Less bang, fewer bucks in Fergus Falls
Lack of bucks means less bang this July Fourth for many cash-strapped cities. For others, like Fergus Falls, Minn., the tough economy has snuffed the holiday's snap, crackle, boom. "I'm sure there's going to be a lot of people that are going to b...
Lack of bucks means less bang this July Fourth for many cash-strapped cities.
For others, like Fergus Falls, Minn., the tough economy has snuffed the holiday's snap, crackle, boom.
"I'm sure there's going to be a lot of people that are going to be disappointed," said Lisa Litt, chairwoman for a group that's kept the fuse lit on the Fergus Falls display for several years.
Litt said many businesses declined to donate due to layoffs or tight budgets.
Her group wanted to raise $15,000 to $20,000 for the event, which has been put on July 3 to save cash, but when they hit the fundraising deadline, they had less than $3,000 in hand. That money will go to next year's show, she said.
"This year, going into it, we kind of predicted this, knowing the economy is the way it is," she said.
The city had dropped the celebration in 2003 and 2004 due to cuts in state aid to the city. Litt said she and others took up the banner in 2005 and kept the shows going through last year.
"It's going to be odd to have a Fourth of July without fireworks," Litt said.
Nationwide, fireworks shows are being canceled or scaled back, mostly in small and midsize cities, as municipalities' tax revenue dries up with the slowing economy and falling home prices.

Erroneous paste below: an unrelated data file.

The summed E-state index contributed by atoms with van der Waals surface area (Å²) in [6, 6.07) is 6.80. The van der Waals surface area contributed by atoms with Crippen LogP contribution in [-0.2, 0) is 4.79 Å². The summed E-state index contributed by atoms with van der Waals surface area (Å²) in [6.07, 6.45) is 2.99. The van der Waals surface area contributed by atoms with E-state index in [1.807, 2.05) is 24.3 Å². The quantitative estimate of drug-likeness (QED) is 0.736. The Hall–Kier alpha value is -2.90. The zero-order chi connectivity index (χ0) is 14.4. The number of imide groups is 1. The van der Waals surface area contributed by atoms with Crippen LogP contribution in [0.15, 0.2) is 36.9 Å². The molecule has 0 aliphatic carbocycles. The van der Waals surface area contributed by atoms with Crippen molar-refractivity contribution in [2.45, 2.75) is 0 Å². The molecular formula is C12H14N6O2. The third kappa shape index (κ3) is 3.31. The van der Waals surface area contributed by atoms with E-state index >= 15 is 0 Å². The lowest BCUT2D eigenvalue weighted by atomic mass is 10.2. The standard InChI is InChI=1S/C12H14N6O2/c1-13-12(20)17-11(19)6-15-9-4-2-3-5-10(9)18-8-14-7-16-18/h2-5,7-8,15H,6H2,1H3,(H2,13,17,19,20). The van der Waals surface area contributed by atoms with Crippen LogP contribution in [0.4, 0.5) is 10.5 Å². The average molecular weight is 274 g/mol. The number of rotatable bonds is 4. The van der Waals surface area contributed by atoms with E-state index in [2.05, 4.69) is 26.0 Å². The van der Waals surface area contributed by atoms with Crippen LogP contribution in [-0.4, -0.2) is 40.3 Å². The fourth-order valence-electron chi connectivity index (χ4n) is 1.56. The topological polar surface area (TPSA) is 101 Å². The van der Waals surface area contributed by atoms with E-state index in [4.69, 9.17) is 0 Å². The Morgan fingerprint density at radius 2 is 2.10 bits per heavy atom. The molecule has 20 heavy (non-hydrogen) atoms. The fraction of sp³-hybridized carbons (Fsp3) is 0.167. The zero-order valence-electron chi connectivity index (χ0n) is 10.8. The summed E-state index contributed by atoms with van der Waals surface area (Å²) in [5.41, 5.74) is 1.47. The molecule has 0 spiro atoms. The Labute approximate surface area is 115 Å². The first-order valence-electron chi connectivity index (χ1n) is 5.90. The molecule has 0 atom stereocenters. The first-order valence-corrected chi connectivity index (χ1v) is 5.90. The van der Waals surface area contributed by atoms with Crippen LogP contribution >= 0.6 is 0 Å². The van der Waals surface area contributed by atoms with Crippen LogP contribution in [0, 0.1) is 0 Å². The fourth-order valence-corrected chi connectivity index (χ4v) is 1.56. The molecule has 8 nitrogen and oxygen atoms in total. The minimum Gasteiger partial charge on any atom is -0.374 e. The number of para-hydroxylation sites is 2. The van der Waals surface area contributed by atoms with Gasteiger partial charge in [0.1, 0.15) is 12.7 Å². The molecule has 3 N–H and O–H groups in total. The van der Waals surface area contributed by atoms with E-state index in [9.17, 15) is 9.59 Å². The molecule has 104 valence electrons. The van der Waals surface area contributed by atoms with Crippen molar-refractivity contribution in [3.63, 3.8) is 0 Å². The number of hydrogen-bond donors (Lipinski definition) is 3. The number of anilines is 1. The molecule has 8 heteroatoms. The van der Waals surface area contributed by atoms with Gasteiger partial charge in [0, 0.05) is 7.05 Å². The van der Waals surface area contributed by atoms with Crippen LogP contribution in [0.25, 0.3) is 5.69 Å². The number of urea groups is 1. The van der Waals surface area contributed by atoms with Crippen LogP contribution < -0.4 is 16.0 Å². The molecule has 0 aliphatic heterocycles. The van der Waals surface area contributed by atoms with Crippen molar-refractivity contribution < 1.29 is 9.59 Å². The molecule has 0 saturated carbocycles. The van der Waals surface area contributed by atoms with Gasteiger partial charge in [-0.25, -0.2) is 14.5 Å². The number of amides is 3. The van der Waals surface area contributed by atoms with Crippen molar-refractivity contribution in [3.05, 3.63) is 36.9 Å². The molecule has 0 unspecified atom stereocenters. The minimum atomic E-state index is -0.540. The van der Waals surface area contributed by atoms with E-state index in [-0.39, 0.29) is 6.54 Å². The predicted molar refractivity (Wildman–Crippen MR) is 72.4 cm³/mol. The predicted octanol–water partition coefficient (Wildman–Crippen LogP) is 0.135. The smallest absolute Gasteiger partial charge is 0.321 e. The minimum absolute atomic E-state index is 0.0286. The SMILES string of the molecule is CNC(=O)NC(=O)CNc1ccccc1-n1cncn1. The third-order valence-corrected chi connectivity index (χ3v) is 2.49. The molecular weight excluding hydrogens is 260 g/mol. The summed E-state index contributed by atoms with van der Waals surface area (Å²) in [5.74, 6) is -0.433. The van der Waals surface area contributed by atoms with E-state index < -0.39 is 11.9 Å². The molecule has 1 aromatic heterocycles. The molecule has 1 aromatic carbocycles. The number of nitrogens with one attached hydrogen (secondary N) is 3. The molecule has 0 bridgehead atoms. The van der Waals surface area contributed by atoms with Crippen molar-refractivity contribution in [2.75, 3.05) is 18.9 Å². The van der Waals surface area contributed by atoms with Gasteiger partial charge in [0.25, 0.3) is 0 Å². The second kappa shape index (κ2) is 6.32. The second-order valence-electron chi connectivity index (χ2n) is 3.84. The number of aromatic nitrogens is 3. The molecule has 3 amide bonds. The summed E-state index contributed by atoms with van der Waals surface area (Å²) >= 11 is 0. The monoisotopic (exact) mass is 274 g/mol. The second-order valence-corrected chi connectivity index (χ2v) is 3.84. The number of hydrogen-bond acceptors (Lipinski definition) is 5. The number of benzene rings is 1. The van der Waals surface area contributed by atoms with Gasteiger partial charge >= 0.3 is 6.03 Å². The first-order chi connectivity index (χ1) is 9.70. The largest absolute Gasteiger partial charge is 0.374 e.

Funding from corporate sponsorships also has fizzled.
The budget realities are forcing communities to decide, for example, whether they can pay for extra police and fire protection for a fireworks show - or perhaps pay an officer's salary for the rest of the year.
Some organizers worry about seeking money for a celebration as communities struggle to take care of life-or-death needs worsened by the recession.
In some cases, it's not just the fireworks shows getting the ax. Municipal and corporate sponsors, forced into frugality by the tough economy, have reduced or pulled funding for whole festivals encompassing music, food and other staples of summer.
Fireworks fans acknowledge the tough realities, but also say free fireworks shows aren't frivolous - rather, that they're a nearly sacred institution.
"The economic calamity that has hit the nation is something that we can understand," Dave Richmond, 41, of Parma, Ohio, wrote in an
e-mail after the city decided it couldn't justify a $25,000 fireworks show amid a tax revenue shortfall of $2.4 million and furloughs of city workers.
Some fireworks companies have reported that business is off about 10 percent from last year, said Julie L. Heckman, executive director of the American Pyrotechnics Association, an industry group.
Shows are being canceled from sea to shining sea:
In Hialeah, Fla., near Miami, an annual event was canceled this year because sponsorship money dried up in an area that's been especially hard hit by plunging housing prices. Organizers were short $20,000 to $25,000 to pay for the $40,000 to $45,000 show. Other cities canceling shows include Mesa, Ariz.; Colorado Springs, Colo.; Niceville, Fla.; and Garland, Texas.
Forum reporter Helmut Schmidt contributed to this report. He can be reached at (701) 241-5583 or e-mail firstname.lastname@example.org